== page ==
At the cooperation hospital, the LCP form, brought by the patient, is filled out with the following items: ADL or eating conditions on admission and at discharge, mRS at discharge, daily living functional assessment, independence degree of daily living for the disabled and demented elderly, date of discharge and outcome after discharge. After the patient is discharged, the form is sent to the acute care hospital by mail.
In this study, we reviewed all patients who underwent rehabilitation at our hospital and were then transferred to cooperation hospitals with LCP forms.
During 3 years of operating the LCP (July 2008 to June 2011), there were 2, 241 stroke patients for whom rehabilitation was requested. This study involved 819 of these patients (36.5%) who were transferred to cooperation hospitals with convalescence rehabilitation wards along the LCP of Saitama Prefecture. The ages ranged from 11 to 98 (69.9 ± 12.4) years. There were 516 men and 303 women. The primary diseases included cerebral infarction in 378 patients, intracranial hemorrhage in 353, sub arachnoid hemorrhage in 78 and other cerebrovascular disorders in 10. The time from onset to the start of rehabilitation was 3.0 ± 4.6 days and the mean duration of hospital stay was 33.8 ± 16.1 days.
When the LCP forms were not returned by 6 months after patients had been transferred from the acute care hospitals, the staff of the regional liaison office contacted the cooperation hospitals by telephone or facsimile to urge them to return the forms and to ascertain the reasons for not returning them. Then, we examined the contents of returned forms in ADL, duration of hospital stay, outcomes, etc., at the cooperation hospital during the 3-year period. Differences in functional outcomes were also compared among 6 cooperation hospitals returning 10 or more LCP forms.
Data were statistically analyzed using Kruskal-Wallis tests and chi-square tests. Significance was set at the p<0.05 level. Statistical analyses were performed using the JMP version 8.02 for Macintosh software (SAS Institute Inc., Cary, NC, USA).
Status of collection and entries of the LCP forms
The ultimate collection rate of the LCP forms prepared during the 3-year period was 78.6% (644 patients). The reasons for the LCP forms of the remaining 175 patients not being collected from the cooperation hospitals were as follows: 64 patients (36.6%) were "not admitted to the convalescence rehabilitation ward but rather to another ward (sanatorium) on admission"; 13 patients (7.4%) were "transferred to another hospital due to acute deterioration in their conditions"; 9 patients (5.1%) were "transferred from the convalescence rehabilitation ward to another ward (medical care type)"; "the duration of stay at the convalescence rehabilitation ward exceeded the computation period (6 months)" in 9 patients (5.1%); 6 patients (3.4%) "died"; 14 patients (9.7%) did "not bring their LCP forms" and the reason was "unknown or no reply" in 60 patients (34.3%).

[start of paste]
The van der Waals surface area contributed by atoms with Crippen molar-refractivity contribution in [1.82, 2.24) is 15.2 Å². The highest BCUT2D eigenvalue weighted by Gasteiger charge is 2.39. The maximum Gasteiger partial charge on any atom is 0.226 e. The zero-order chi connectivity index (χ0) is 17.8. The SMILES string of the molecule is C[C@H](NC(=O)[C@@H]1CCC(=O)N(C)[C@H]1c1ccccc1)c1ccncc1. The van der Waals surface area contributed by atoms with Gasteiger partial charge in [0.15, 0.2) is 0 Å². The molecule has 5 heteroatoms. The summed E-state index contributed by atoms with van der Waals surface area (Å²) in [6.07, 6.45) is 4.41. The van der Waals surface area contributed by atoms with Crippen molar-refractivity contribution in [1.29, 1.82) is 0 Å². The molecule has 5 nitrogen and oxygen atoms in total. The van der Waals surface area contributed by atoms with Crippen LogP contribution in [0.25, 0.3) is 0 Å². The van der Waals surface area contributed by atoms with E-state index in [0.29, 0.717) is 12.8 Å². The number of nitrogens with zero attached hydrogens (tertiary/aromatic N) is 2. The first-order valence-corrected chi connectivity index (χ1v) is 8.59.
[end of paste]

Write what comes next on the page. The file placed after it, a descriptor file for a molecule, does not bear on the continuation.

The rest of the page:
Functional improvement and outcomes at convalescence rehabilitation wards
The time from admission to our hospital to transfer to the convalescence rehabilitation hospitals (duration of stay at the acute care hospital) was 33.8± 16.1 (median: 31, range: 3-158) days. The FIM scores on admission to the cooperation hospitals were 66.1± 33.6 (median: 67, range: 18-126). The FIM scores at discharge from the cooperation hospitals were 95.9± 29.8 (median: 107, range: 18-126). The FIM gain (FIM score at discharge - FIM score on admission) was 29.6± 23.3 (median: 25, range: -24 to 109). The mean duration of hospital stay was 97.1± 59.3 days (median: 90, range: 3-317). The FIM efficiency (FIM gain/duration of hospital stay) was 0.41 ± 0.42 (median: 0.31, range:-0.44-3.55).
We compared 6 cooperation hospitals returning 10 or more LCP forms. A difference was observed in duration of hospital stay among the acute care hospitals, and there were differences in duration of hospital stay, FIM scores on admission and at discharge, FIM gain, FIM efficiency and rate of discharge to home among the cooperation hospitals (Table 1).
Duration at acute hospital (days)
FIM scores on admission
FIM scores at discharge
LOS in cooperation hospitals (days)
Rate of discharge to home (%)*
FIM, functional independence measure; LOS, length of stay Median (range).
Kruskal-Wallis test for no difference in correspondence between groups. *Chi-square test was also used to compare among the rate of discharge to home. (Chi-square=31.35, df=5, p<0.0001).
Table 1: Comparison of LOS, FIM scores, and rates of discharge to home among hospitals.
Comparison of the 3-year period
According to comparisons among years comprising the 3-year period, the collection rate of the LCP forms decreased in the second year but improved in the third year (Figure 1). Duration of hospital stay gradually increased in the acute care hospitals. In the cooperation hospitals, no difference was observed in duration of hospital stay, FIM scores on admission and at discharge, FIM gain, or the rate of discharge to home during the 3 years or FIM efficiency improved in the third year (Table 2).
July 2008-June 2009
July 2009-June 2010
July 2010-June 2011
Duration at acute hospital (days)
FIM scores on admission
FIM scores at discharge
LOS in cooperation hospitals (days)
Rate of discharge to home (%)*
FIM, functional independence measure; LOS, length of stay Median (range).
Kruskal-Wallis test for no difference in correspondence between groups. *Chi-square test was also used to compare among the rate of discharge to home.
Table 2: Comparison of LOS, FIM scores and rates of discharge to home during 3 years.
Figure 1: Collection rate of the LCP during 3 years.
Although use of the LCP by medical professionals does not improve the conditions of patients, this path allows them to receive continuous treatment from the acute care hospital through the convalescence rehabilitation hospital and finally to their homes. By using the path, the acute care hospitals can easily obtain information on functional and other outcomes of patients transferred to cooperation hospitals and the cooperation hospitals can obtain detailed information on conditions of patients during stays at their previous hospitals .